Justice Qazi Faez Isa is real owner of three properties in UK, Attorney General tells SC
ISLAMABAD (92 News) – Attorney General Anwar Mansoor Khan submitted the reply to the Supreme Court in the reference against Justice Qazi Faez Isa.
He, in the reply, stated that Justice Qazi Faez Isa is real owner of three properties in United Kingdom. “Justice Qazi Faez Isa’s children are ‘benamidar’ and are reluctant to disclose the sources of purchasing the property,” he said.
He also sought exemption for President Dr Arif Alvi and Prime Minister Imran Khan. “Being the Attorney General, it is my responsibility to assist the Supreme Judicial Council,” he said.
Attorney General Anwar Mansoor Khan said the distribution of cheques among the bar councils by the law minister is not wrong. “The allegations of Justice Faez Qazi Isa are just based on assumptions. Accountability and transparency are part of democracy. No one is exempted from accountability,” he said.
The attorney general contended that Justice Qazi Faez Isa’s application is non-maintainable.
On Wednesday, the government had requested the Supreme Court to reject Justice Qazi Faez Isa’s challenge to the filing of a reference against him since it was filed in a lawful manner and did not in any way undermine the independence of the judiciary.
A 45-page rejoinder, furnished by the government, argued that the process of accountability of judges by their own peers enhanced the independence of the judiciary and President Arif Alvi had moved the reference in exercise of his constitutional duties under Article 209(5) of the Constitution.
It emphasized that the reference against Justice Faez Isa of the Supreme Court was moved without any mala fide intention, malice or ulterior motives or to achieve any collateral purposes. It argued that the filing of the reference by the president after forming an opinion on the advice of the prime minister could not be inquired into under Article 48(4) of the Constitution by the Supreme Court.
“All actions are in accordance with the command of the Constitution and that the reference has been sent to the peers of the petitioner judge for inquiry and nothing else. It contended that the judges could not be equated with ordinary mortal human beings since they were required to possess highest quality of intellect and depict sterling character. The accountability process is to keep the stream of justice pure and unsullied so that the confidence of the people in the judiciary remains intact,” the reply explained, adding that it was for the independence of the judiciary that the framers of the Constitution decided to constitute a constitutional body comprising senior-most judges of the Supreme Court and of high courts to conduct accountability of their own peers.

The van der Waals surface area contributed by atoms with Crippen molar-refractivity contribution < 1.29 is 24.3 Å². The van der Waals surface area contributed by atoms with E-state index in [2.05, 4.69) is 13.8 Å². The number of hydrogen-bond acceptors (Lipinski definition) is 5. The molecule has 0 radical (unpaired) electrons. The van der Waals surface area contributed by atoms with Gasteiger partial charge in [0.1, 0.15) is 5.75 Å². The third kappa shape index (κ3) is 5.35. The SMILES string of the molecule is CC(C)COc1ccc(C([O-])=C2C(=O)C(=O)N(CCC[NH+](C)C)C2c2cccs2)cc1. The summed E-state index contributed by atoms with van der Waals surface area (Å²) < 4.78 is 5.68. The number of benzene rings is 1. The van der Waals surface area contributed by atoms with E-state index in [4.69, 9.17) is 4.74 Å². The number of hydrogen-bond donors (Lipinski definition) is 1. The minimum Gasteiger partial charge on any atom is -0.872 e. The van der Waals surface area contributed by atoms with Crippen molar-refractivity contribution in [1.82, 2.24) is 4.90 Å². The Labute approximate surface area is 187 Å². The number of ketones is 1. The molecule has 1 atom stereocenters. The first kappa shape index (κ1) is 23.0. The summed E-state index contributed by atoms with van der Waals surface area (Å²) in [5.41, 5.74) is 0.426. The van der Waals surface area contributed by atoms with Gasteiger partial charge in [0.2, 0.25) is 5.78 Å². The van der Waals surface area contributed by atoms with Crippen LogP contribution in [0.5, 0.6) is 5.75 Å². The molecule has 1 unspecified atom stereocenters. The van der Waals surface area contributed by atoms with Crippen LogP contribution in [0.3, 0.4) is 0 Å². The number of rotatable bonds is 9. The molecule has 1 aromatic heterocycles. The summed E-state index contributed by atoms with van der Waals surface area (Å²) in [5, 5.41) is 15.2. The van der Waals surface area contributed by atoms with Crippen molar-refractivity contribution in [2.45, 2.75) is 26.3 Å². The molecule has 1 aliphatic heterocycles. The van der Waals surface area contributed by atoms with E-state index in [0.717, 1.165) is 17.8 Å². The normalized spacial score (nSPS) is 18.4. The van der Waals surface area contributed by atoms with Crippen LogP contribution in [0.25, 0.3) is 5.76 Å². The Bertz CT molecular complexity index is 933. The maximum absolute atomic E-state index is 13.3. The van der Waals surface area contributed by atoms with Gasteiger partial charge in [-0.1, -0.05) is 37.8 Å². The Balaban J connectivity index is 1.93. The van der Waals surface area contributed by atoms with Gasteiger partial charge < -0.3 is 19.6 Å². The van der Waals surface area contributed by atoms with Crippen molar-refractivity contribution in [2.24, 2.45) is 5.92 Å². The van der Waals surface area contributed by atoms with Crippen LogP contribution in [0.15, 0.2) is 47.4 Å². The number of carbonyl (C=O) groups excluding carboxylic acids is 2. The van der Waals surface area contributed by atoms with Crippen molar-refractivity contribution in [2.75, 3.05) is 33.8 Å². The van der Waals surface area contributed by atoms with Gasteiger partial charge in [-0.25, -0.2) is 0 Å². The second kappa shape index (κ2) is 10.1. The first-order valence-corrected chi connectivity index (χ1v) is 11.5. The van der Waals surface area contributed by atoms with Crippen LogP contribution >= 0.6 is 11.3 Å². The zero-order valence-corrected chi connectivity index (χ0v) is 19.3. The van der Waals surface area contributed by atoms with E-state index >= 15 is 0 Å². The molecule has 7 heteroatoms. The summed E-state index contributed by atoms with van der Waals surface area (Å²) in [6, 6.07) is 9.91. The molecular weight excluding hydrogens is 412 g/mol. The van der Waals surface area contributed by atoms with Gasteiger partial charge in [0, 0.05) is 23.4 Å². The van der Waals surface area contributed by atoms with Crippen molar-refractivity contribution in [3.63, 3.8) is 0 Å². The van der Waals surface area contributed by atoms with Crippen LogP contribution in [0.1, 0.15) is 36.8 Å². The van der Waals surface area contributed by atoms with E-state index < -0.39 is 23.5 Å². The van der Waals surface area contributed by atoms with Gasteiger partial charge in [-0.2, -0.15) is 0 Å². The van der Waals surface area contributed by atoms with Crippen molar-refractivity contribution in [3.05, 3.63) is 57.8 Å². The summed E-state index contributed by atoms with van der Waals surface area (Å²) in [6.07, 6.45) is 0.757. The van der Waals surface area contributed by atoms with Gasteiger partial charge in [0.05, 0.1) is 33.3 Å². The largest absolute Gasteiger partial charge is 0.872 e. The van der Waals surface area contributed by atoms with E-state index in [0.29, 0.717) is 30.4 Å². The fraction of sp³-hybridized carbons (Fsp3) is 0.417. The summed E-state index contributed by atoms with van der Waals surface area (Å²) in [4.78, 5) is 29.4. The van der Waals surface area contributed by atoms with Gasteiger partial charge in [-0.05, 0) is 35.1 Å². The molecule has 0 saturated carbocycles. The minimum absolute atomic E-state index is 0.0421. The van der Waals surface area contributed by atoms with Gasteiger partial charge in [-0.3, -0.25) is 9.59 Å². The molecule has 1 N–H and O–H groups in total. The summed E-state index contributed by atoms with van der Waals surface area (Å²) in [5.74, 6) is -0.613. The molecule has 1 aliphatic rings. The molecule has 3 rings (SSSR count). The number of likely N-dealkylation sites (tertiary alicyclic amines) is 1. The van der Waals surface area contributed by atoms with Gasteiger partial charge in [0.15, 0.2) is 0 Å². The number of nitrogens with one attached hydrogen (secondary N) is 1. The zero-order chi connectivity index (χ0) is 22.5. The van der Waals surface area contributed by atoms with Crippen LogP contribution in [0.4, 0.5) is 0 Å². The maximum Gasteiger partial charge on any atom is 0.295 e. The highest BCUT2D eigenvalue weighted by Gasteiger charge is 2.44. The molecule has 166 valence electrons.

Moreover, it said, the petitioner judge by filing the current petition was trying to politicise the issue so that an inquiry, a constitutional obligation of the SJC, could not be conducted. The fact that the petitioner judge was a tax filer and paid substantial amount of income tax did not in any way prove that the properties in the UK were not owned by him, the reply argued. “Thus, the only way the petitioner judge can deny the ownership of the properties is to establish independent source of income of his wife and children and by disclosing their financial position at the time of purchase of the properties,” it said.
The reply denied that the reference in anyway destroyed the independence of the judiciary or made it subservient to the executive or amounted to subverting the Constitution.
Moreover, it said, the jurisdiction under Article 184(3) of the Constitution was a qualified jurisdiction which required that a question should be of public importance regarding violation of the fundamental rights.